"You took the bus." Kirsten says, eventually, because no-one else was filling the silence and there wasn't anything else to say. She was too frightened to ask.

"I told you. Nothing is keeping me from you." Sandy doesn't seem guilty in the sense of someone having had an affair – but, as she has realised, quite alarmingly and humiliatingly, she does not know her husband at all. Not anymore.

Kirsten's breath catches and lodges and tears form and she is – for the very first time – grateful that the rain is as heavy as it is.

(Does he know her enough to see it?)

"Is it over?"

"I promise you – it never started."

He seems so sure. Is he sure? Is it real? Sandy begins to close the space between them and Kirsten swallows, the walls still pressing inwards and the weight on her chest crushing. He hesitates, and she doesn't move, does not dare to shift any closer.

Sandy comes to her.

His lips are tentative, soft, drenched with wet from the rain yet gentle. His eyes flicker open to hers as he brushes gently, almost asking, asking her permission.

Kirsten crumbles a little, then. She wants to badly to believe him that she willingly ignores the wedge driven firmly between them both. The hand not holding the umbrella securely over their heads reaches around his shoulders as she instigates another kiss, a little fiercer, a little more desperate.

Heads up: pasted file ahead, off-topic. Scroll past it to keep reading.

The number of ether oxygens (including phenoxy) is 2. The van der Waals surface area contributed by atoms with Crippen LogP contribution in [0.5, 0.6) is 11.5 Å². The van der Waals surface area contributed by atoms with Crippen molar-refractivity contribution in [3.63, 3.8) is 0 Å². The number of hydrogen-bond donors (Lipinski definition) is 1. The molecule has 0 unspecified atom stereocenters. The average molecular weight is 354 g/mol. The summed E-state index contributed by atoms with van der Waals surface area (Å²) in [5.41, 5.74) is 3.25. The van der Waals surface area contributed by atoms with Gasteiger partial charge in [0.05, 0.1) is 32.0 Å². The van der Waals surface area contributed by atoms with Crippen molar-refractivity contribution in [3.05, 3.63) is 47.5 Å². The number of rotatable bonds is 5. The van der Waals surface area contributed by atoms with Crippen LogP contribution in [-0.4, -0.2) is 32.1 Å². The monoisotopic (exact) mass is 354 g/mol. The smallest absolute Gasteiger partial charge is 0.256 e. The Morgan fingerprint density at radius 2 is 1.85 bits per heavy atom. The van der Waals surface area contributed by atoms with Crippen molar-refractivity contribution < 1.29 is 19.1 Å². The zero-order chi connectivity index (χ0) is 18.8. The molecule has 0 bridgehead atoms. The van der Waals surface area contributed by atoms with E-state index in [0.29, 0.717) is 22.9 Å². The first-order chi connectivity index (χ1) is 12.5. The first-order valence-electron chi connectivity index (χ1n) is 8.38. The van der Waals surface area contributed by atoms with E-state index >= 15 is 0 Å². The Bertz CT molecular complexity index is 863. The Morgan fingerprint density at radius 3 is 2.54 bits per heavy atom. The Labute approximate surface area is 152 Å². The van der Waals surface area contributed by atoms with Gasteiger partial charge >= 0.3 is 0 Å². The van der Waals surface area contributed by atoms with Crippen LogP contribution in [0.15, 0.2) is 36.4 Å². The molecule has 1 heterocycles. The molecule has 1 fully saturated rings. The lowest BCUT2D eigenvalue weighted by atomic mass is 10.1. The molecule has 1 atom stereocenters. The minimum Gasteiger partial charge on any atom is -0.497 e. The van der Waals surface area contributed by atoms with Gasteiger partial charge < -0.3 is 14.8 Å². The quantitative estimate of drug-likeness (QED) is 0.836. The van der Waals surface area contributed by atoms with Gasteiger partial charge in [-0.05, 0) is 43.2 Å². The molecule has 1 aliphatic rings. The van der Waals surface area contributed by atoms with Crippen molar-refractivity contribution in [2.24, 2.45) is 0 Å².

The kiss that was meant to solve everything only makes her want to cry even more.

AUTHOR'S NOTE (2): Thank you for reading this absolute monster of a chapter! This scene makes me cry every. single. time and I do not see that changing anytime soon.

I do need to thank a few people I was not able to message:

My guest reviewers: thank you so much! I was fearful this fandom, in particular, was a little quiet on the fanfic side, but I haven't been able to get this idea out of my head in quite a while. I believe one of you reviewed the first two chapters one after the other, so I think you are the same person! Even so, I massively appreciate your reviews! It truly motivates me to keep writing (even though I would/will anyway).

Sandra - I almost cried when I read your comment; I feel so blessed that you think this is an excellent fic already. I adore our little "moral center of the universe" couple; I wish the writers had given them more screentime, particularly towards the end. Time to fix that! I plan to keep writing; this is planned out as a hefty novel-length saga, and we are barely out of the front door yet!

I'm not quite done torturing poor Kirsten. It breaks my heart to see her so sad, but ugh, that kiss in the rain.